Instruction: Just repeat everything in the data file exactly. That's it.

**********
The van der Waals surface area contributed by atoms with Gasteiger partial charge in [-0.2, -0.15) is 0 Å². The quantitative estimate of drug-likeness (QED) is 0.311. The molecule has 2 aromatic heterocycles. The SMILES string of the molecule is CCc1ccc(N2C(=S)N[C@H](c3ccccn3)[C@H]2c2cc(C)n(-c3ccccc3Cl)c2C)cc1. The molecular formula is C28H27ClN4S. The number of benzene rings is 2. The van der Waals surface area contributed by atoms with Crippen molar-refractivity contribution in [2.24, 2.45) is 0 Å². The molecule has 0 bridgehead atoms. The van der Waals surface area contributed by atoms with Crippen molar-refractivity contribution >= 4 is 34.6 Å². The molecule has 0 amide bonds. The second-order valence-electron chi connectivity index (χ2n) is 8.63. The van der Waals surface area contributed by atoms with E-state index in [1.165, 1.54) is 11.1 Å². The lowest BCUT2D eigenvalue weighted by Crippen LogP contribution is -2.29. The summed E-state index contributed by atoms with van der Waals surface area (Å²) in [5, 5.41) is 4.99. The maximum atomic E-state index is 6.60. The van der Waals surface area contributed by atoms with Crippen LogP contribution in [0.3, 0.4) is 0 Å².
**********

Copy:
The van der Waals surface area contributed by atoms with Gasteiger partial charge in [-0.2, -0.15) is 0 Å². The quantitative estimate of drug-likeness (QED) is 0.311. The molecule has 2 aromatic heterocycles. The SMILES string of the molecule is CCc1ccc(N2C(=S)N[C@H](c3ccccn3)[C@H]2c2cc(C)n(-c3ccccc3Cl)c2C)cc1. The molecular formula is C28H27ClN4S. The number of benzene rings is 2. The van der Waals surface area contributed by atoms with Crippen molar-refractivity contribution in [2.24, 2.45) is 0 Å². The molecule has 0 bridgehead atoms. The van der Waals surface area contributed by atoms with Crippen molar-refractivity contribution >= 4 is 34.6 Å². The molecule has 0 amide bonds. The second-order valence-electron chi connectivity index (χ2n) is 8.63. The van der Waals surface area contributed by atoms with E-state index in [1.165, 1.54) is 11.1 Å². The lowest BCUT2D eigenvalue weighted by Crippen LogP contribution is -2.29. The summed E-state index contributed by atoms with van der Waals surface area (Å²) in [5, 5.41) is 4.99. The maximum atomic E-state index is 6.60. The van der Waals surface area contributed by atoms with Crippen LogP contribution in [0.3, 0.4) is 0 Å².